As countless institutions ranging from preschools to colleges and universities scrambled to master the latest technologies to continue delivering their lesson plans online, many teachers were apprehensive about transitioning to online classes. To help ease the transition, Carrie Birmingham, associate professor of education at Seaver College, and her students created a YouTube channel featuring original read-aloud videos and interactive lessons for young children.
Based on her expertise, Birmingham says, “Human connection is the foundation of teaching and learning. Every student needs to belong, be included, be accepted, and have a significant voice in the learning process.”
According to Stella Erbes (’91), divisional dean of the Humanities and Teacher Education Division and associate professor of teacher education at Seaver College, one significant element typically missing from online courses is varied instruction. Erbes advises instructors to use a combination of media, chats, polls, and games to teach students of all levels online and urges teachers to give more thought to reformatting lessons as more classrooms transition to the digital space.
“Don’t talk for two hours straight in a two-hour class,” she shares, expressing that more discussion does not result in higher retention. “It’s easy for us to memorize songs, so why is it so hard to retain academic knowledge? Let’s teach for long-term memory retention and retrieval rather than for regurgitation for a good grade on an exam.”
Fifth-grade teacher Tyler Erickson (’16), a former student in Erbes’ instructional design course, has been doing just that. Erickson maintains the human connection in his online classroom through a variety of teaching scenarios, like opening the day with a morning prayer, offering a time for students to share all the ways the quarantine has had a positive impact on their lives, asking students to discuss their weekend plans, and providing different Zoom chat rooms for breakout sessions and discussions.
When Erickson first learned that Oaks Christian School in Los Angeles County would shut down for three weeks during the spring semester, he didn’t break a sweat. Thanks to his Pepperdine background, Erickson was one of four teachers selected to be on the private school’s “tech squad”—half of which were Waves—to help the rest of the faculty prepare for what would become a months-long education process.
Kolby Wagner (’20) brought the experience with online learning technologies that she had in Birmingham’s class to her job student teaching at Sequoia Middle School in Thousand Oaks, California. Wagner’s know-how allowed her mentor teacher—whose lack of online software training made her hesitant about the transition—to continue offering her math classes via Zoom. Thanks to Wagner’s preparation, her math students are both keeping up with the required curriculum and enjoying socializing because “they all miss each other.”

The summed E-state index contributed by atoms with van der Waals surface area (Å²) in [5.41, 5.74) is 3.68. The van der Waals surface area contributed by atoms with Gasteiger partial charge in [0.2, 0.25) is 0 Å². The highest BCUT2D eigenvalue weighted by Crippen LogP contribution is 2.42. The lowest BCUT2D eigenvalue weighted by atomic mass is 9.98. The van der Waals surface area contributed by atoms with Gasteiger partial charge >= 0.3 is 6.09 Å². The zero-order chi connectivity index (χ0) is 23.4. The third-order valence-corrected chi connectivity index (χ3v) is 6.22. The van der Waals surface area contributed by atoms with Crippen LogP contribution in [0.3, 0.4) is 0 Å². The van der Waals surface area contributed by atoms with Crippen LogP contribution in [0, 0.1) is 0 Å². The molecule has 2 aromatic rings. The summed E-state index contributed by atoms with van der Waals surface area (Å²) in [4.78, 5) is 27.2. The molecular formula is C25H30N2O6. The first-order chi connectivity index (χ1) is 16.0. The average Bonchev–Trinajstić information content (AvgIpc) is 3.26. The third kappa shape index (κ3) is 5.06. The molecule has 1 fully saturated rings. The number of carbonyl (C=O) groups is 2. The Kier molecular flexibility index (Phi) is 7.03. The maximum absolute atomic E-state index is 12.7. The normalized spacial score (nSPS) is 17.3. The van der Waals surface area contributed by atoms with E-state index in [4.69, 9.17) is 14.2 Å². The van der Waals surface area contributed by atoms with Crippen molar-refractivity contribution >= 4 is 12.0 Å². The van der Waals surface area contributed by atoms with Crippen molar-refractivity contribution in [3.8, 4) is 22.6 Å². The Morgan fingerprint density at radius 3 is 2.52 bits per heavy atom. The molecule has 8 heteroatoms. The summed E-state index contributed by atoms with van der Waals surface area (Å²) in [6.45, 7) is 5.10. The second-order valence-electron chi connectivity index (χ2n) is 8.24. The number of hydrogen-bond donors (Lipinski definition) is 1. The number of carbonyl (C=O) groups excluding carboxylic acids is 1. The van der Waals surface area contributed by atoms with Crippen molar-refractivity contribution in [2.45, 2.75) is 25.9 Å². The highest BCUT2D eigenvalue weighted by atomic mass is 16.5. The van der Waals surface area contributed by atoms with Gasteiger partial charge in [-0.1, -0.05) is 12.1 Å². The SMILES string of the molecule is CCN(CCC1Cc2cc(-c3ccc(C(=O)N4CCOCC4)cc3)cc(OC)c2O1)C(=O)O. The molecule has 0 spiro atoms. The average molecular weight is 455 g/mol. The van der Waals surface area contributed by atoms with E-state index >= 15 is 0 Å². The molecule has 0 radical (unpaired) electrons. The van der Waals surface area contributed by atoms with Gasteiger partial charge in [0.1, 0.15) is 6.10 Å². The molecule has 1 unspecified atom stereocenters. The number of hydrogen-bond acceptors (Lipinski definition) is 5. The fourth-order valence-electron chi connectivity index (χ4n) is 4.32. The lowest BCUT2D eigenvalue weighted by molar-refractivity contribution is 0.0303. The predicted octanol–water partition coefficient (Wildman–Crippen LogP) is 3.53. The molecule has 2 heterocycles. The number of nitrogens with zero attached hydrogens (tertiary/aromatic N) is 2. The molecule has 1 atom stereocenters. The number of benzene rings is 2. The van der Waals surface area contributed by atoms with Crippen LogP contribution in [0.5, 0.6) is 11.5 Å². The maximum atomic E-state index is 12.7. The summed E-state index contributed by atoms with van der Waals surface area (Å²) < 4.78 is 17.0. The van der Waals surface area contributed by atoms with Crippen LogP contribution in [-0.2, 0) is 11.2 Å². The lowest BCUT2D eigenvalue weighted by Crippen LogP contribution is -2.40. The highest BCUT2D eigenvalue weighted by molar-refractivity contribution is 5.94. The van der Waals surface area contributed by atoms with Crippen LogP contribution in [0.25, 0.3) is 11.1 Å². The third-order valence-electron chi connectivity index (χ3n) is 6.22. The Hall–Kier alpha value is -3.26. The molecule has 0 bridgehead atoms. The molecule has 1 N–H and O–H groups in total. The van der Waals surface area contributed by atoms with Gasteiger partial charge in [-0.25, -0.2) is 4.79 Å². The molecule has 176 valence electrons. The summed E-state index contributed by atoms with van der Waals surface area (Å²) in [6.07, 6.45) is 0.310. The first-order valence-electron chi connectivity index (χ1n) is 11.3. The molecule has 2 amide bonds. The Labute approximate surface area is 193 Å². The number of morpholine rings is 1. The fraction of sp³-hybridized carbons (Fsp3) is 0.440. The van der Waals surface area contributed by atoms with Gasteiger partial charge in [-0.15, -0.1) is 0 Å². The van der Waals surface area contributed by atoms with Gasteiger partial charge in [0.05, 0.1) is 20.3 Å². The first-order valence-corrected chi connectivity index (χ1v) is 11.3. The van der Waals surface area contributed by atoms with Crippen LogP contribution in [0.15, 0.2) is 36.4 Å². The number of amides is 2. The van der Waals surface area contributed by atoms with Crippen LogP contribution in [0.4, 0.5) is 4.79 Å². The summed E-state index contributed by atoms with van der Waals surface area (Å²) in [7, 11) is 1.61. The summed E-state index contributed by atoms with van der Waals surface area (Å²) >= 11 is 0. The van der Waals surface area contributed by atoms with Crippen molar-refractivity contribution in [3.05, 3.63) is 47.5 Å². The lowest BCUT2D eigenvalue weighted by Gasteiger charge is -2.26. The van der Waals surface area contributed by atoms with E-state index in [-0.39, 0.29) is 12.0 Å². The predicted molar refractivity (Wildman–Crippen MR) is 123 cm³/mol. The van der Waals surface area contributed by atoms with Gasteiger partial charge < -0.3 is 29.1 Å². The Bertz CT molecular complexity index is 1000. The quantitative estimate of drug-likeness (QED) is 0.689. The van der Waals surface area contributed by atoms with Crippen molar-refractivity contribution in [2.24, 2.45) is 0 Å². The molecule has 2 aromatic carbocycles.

As Birmingham puts it, “Good teaching begins with students, not with standards—with high hopes, not rigid expectations. What students learn has to be meaningful to them, and this has been a fantastic opportunity to redefine what we consider ‘learning.’”
Terms and Conditions
As the spring 2020 semester came to an end and summer sessions commenced in May, Heard reveals that many faculty reported an increased sense of community in their online classes. While professors who transitioned to remote instruction in the spring had the advantage of having spent two months getting to know their students in a physical classroom, faculty who started online courses in May reported similar successes in building classroom community in the digital space.
Smith asserts that, although it was a massive undertaking to move hundreds of classes to a remote instruction framework, University data shows that students were generally satisfied with the efforts to sustain learning through the pandemic, even on par with what is typically seen in the traditional classroom. Pepperdine has also witnessed a significant boost in faculty’s ability to use technology to facilitate learning, and some of these skills are transferable to the in-person classroom learning environment.
Moving forward, Heard notes that some of the same technologies that were used for remote instruction may remain in place as the University addresses logistical challenges with on-campus classes when they eventually resume. For example, some classes may move into larger-than-usual spaces to accommodate social distancing protocols, along with wearing face coverings during lectures, discussions, and other types of class sessions. Consequently, new distance practices in the classroom may present challenges related to hearing and understanding, a potential drawback that video conferencing software may help alleviate.
“The combination of faculty intentionality and student responsiveness during this time has been incredibly fruitful,” says Heard. “As these efforts continue, they will help the University preserve its distinctive ethos—even in a markedly changed environment.”